History of Battle Abbey


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Seite 33 - And he knew it, and said, It is my son's coat; an evil beast hath devoured him; Joseph is without doubt rent in pieces.
Seite 145 - I know a merchant man, which shall at this time be nameless, that bought the contents of two noble libraries for forty shillings price, a shame it is to be spoken.
Seite 142 - Commons by a great deliberation finally be resolved that it is and shall be much more to the pleasure of Almighty God and for the honour of this his realm that the possessions of such...
Seite 298 - Cold are those hands, which, living, were stretched forth At friendship's call to succour modest worth. Here lies James Quin ! deign reader to be taught (Whate'er thy strength of body, force of thought, In nature's happiest mould however cast), To this...
Seite 36 - On the other side was an Englishman who much annoyed the French, continually assaulting them with a keen-edged hatchet. He had a helmet made of wood, which he had fastened down to his coat and laced round his neck, so that no blows could reach his head. The ravage he was making was seen by a gallant Norman knight, who rode a horse that neither fire nor water could stop in its career when its master urged it on. The knight spurred, and his horse carried him on...
Seite 144 - Jersey now ring.'n [In the reign of King Henry VIII. there was a clockier or bell-house adjoining to S. Paul's church in London, with four very great bells in it, called Jesus bells. Sir Miles Partridge, a courtier, once played at dice with the King for these bells, staking £100 against them, and won them, and then melted and sold them to a very great gain. But in the fifth year of King Edward VI. this gamester had worse fortune when he lost his life, being executed on...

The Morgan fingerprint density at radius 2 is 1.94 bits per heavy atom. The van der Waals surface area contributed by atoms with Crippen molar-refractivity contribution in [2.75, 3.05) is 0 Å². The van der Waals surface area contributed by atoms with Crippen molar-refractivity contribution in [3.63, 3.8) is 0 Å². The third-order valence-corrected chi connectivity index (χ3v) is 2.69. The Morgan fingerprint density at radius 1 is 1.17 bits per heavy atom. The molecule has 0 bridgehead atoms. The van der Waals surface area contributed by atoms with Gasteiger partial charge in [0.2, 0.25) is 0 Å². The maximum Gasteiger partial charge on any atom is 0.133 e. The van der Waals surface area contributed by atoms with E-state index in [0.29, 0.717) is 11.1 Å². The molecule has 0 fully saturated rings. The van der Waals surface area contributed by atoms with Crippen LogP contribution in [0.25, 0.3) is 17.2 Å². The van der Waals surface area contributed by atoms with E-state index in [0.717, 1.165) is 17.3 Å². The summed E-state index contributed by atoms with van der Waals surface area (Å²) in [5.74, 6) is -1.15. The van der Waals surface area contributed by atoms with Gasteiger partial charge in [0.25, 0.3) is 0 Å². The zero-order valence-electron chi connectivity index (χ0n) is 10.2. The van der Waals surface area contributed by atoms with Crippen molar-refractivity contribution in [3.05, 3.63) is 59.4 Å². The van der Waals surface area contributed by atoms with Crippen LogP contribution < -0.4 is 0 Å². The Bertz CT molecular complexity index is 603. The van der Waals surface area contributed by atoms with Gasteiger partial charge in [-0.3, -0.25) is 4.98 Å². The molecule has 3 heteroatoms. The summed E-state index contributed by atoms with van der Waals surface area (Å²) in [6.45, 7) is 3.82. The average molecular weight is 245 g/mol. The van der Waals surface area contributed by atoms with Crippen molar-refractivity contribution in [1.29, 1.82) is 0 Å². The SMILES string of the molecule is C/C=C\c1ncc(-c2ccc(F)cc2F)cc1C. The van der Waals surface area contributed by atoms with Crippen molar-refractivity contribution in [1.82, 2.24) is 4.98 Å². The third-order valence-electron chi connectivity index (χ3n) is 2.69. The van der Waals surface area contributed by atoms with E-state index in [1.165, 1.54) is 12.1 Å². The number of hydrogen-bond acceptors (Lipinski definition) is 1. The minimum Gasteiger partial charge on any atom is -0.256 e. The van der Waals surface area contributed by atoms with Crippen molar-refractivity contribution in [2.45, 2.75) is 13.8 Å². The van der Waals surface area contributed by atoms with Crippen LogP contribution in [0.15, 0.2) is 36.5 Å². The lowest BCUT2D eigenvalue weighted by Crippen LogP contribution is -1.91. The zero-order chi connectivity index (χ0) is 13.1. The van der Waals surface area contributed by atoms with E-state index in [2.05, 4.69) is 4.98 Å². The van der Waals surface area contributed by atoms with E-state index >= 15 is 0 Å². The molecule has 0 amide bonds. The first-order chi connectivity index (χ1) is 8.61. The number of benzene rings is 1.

Seite 23 - As the ships were drawn to shore, and the duke first landed, he fell by chance upon his two hands. Forthwith all raised a loud cry of distress, " An evil sign," said they,
Seite 61 - English rallied in places, smote down those whom they reached, and maintained the combat the best they could, beating down the men and killing the horses. One Englishman watched the duke, and plotted to kill him ; he would have struck him with his lance, but he could not, for the duke struck him first, and felled him to the earth. " Loud was now the clamor, and great the slaughter ; many a soul then quitted the body it inhabited.
Seite 51 - are good vassals, valiant on foot and on horseback; good knights are they on horseback and well used to battle; all is lost if they once penetrate our ranks. They have brought long lances and swords, but you have pointed lances and keen-edged bills; and I do not expect that their arms can stand against yours. Cleave whenever you can; it will be ill done if you spare aught.
Seite 58 - There was a French soldier of noble mien, who sat his horse gallantly. He spied two Englishmen who were also carrying themselves boldly. They were both men of great worth, and had become companions in arms and fought together, the one protecting the other. They bore two long and broad bills, and did great mischief to the Normans, killing both horses and men. The French soldier looked at them and their bills, and was sore alarmed, for he was afraid of losing his good horse, the best that he had, and...

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